Latin America & Caribbean Anthropology 2021

This was the homepage of the 2021 anthropology course using the second edition of The Anthropology of Latin America and the Caribbean by Harry Sanabria. The course tackled this enormous range of material by concentrating on processes and themes across the Americas. The course outline corresponded to the chapters in the Sanabria textbook, and we blogged our way through. Here is the complete playlist of recorded YouTube lectures:

Unit 1: Origins of Latin America & the Caribbean

Anthropology, Latin America, and the Caribbean

Before the Europeans

Conquest, Colonialism, and Resistance

Unit 2: Colonial Legacies, Nationalities, Identities

Independence and Nation-Building

Cultural Politics of Race and Ethnicity

Gender, Sexuality, and Reproduction

Religion and Everyday Life

Unit 3: Today in Latin America & the Caribbean

Food, Cuisine, and Cultural Expression

Striving For Health and Coping With Illness

Violence, Memory, and Justice

Neoliberalism, NAFTA, and Immigration

More Connections: Popular Culture, Tourism, and Digital Cultures

Colorism, COVID, Climate

Sanabria, Latin America & Caribbean

After using the first edition of the Sanabria textbook for previous courses, I was able to try out the second edition in 2020. In general, I think Sanabria did smart work with his update. He actually shortened(!) the textbook, cutting away many of the too-esoteric references and “debates” that were mostly within anthropology. Sanabria’s inclusion of many examples in the United States fits with the approach to teach on the Americas rather than attempting to draw culture boundaries.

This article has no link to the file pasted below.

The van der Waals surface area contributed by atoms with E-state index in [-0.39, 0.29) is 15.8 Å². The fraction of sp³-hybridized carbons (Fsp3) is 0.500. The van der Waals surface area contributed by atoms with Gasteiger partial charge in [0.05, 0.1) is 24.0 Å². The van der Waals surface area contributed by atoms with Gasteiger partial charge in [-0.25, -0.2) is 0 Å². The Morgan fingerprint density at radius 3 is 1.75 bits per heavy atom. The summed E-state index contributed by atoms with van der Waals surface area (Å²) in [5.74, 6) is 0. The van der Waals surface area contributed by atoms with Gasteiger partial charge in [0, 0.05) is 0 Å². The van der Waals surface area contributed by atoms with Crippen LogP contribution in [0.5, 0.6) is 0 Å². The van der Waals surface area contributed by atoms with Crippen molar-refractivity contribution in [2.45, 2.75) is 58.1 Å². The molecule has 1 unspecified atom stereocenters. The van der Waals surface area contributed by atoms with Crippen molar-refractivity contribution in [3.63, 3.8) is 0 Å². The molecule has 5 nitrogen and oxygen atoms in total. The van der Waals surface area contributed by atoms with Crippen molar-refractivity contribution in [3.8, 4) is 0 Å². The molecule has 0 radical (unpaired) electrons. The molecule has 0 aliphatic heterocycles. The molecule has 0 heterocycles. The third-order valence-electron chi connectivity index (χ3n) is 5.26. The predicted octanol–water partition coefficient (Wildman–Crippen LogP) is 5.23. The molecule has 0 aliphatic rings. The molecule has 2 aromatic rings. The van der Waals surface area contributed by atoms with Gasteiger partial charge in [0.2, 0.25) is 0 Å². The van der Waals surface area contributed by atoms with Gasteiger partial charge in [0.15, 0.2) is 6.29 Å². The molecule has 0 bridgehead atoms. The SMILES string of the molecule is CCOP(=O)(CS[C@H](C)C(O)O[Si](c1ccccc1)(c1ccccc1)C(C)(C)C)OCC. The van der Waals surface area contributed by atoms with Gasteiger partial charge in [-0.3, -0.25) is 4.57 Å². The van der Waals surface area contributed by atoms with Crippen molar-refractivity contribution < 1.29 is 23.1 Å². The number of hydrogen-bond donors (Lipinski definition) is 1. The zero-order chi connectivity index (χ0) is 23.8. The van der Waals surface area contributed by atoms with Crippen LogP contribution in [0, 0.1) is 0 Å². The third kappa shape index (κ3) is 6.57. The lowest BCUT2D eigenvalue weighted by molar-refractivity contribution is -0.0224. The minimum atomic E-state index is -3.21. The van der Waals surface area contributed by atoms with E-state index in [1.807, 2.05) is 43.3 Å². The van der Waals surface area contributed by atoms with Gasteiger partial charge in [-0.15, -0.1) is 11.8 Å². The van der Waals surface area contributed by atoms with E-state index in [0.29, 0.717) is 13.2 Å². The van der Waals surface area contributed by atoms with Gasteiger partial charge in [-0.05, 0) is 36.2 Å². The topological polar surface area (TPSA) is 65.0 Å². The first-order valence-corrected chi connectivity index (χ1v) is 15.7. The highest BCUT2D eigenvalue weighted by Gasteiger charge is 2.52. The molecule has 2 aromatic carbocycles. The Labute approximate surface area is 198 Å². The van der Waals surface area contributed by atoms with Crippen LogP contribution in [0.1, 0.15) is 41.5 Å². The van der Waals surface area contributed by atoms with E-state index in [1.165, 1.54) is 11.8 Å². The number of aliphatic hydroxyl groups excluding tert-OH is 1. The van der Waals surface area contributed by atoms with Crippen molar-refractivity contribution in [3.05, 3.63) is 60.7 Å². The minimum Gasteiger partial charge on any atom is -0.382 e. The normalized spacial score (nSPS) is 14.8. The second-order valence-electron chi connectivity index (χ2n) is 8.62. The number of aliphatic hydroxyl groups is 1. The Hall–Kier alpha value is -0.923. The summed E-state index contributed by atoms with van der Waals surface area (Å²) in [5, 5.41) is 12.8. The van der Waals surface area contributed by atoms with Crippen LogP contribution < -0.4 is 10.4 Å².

However, there were three things that seem to be missing from the textbook:

  1. Colorism. Somewhat strangely, there is no discussion of colorism in the chapter on Race and Ethnicity. Colorism has been a huge issue across the Americas, and although some of our best insights come from Latin American and Caribbean examples, colorism is a topic that needs more attention in the United States as well.
  2. Climate Crisis. Although every so often Sanabria mentions climate change, the textbook really needs a whole chapter on environmental issues in the Americas.
  3. Coronavirus. Admittedly this is something Sanabria could not have anticipated. He does include material on Zika and Ebola.

I tried to tackle these three themes in my final class on Colorism, COVID, Climate.

Reflecting

This webpage is part of a series of posts about teaching anthropology of Latin America and the Caribbean. The series includes:

These posts are all cataloged in the Latin America index tag for the site, which also includes related blog-posts.


Living Anthropologically means documenting history, interconnection, and power during a time of global transformation. We need to care for others as we attempt to build a world together. This blog is a personal project of Jason Antrosio, author of Fast, Easy, and In Cash: Artisan Hardship and Hope in the Global Economy. For updates, subscribe to the YouTube channel or follow on Twitter.

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